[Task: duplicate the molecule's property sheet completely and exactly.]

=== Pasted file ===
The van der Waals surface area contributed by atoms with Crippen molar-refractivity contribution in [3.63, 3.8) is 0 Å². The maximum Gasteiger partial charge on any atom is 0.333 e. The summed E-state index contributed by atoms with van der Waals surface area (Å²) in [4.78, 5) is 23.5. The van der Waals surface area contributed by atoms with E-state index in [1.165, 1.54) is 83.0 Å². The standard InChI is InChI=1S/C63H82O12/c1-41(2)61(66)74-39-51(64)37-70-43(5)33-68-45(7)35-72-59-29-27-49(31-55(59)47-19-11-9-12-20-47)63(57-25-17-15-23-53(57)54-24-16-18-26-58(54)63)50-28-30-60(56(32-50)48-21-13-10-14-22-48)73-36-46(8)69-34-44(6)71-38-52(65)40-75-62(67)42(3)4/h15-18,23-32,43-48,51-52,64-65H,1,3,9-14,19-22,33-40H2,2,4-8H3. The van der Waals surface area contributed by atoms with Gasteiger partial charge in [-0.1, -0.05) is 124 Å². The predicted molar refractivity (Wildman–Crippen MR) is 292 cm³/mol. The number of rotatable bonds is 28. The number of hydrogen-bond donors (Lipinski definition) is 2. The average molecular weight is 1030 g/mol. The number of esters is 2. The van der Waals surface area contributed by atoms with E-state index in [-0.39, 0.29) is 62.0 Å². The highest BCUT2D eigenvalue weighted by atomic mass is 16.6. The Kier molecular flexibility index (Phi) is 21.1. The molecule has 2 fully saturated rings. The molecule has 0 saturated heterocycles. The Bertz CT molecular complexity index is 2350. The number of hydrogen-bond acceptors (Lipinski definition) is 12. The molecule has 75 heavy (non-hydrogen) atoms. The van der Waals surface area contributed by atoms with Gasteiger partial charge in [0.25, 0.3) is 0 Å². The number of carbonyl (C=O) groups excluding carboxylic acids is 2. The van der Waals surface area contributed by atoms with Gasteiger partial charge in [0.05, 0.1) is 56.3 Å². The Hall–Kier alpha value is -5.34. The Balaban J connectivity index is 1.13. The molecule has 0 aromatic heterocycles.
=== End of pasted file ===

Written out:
The van der Waals surface area contributed by atoms with Crippen molar-refractivity contribution in [3.63, 3.8) is 0 Å². The maximum Gasteiger partial charge on any atom is 0.333 e. The summed E-state index contributed by atoms with van der Waals surface area (Å²) in [4.78, 5) is 23.5. The van der Waals surface area contributed by atoms with E-state index in [1.165, 1.54) is 83.0 Å². The standard InChI is InChI=1S/C63H82O12/c1-41(2)61(66)74-39-51(64)37-70-43(5)33-68-45(7)35-72-59-29-27-49(31-55(59)47-19-11-9-12-20-47)63(57-25-17-15-23-53(57)54-24-16-18-26-58(54)63)50-28-30-60(56(32-50)48-21-13-10-14-22-48)73-36-46(8)69-34-44(6)71-38-52(65)40-75-62(67)42(3)4/h15-18,23-32,43-48,51-52,64-65H,1,3,9-14,19-22,33-40H2,2,4-8H3. The van der Waals surface area contributed by atoms with Gasteiger partial charge in [-0.1, -0.05) is 124 Å². The predicted molar refractivity (Wildman–Crippen MR) is 292 cm³/mol. The number of rotatable bonds is 28. The number of hydrogen-bond donors (Lipinski definition) is 2. The average molecular weight is 1030 g/mol. The number of esters is 2. The van der Waals surface area contributed by atoms with E-state index in [-0.39, 0.29) is 62.0 Å². The highest BCUT2D eigenvalue weighted by atomic mass is 16.6. The Kier molecular flexibility index (Phi) is 21.1. The molecule has 2 fully saturated rings. The molecule has 0 saturated heterocycles. The Bertz CT molecular complexity index is 2350. The number of hydrogen-bond acceptors (Lipinski definition) is 12. The molecule has 75 heavy (non-hydrogen) atoms. The van der Waals surface area contributed by atoms with Gasteiger partial charge in [0.25, 0.3) is 0 Å². The number of carbonyl (C=O) groups excluding carboxylic acids is 2. The van der Waals surface area contributed by atoms with Gasteiger partial charge in [0.05, 0.1) is 56.3 Å². The Hall–Kier alpha value is -5.34. The Balaban J connectivity index is 1.13. The molecule has 0 aromatic heterocycles.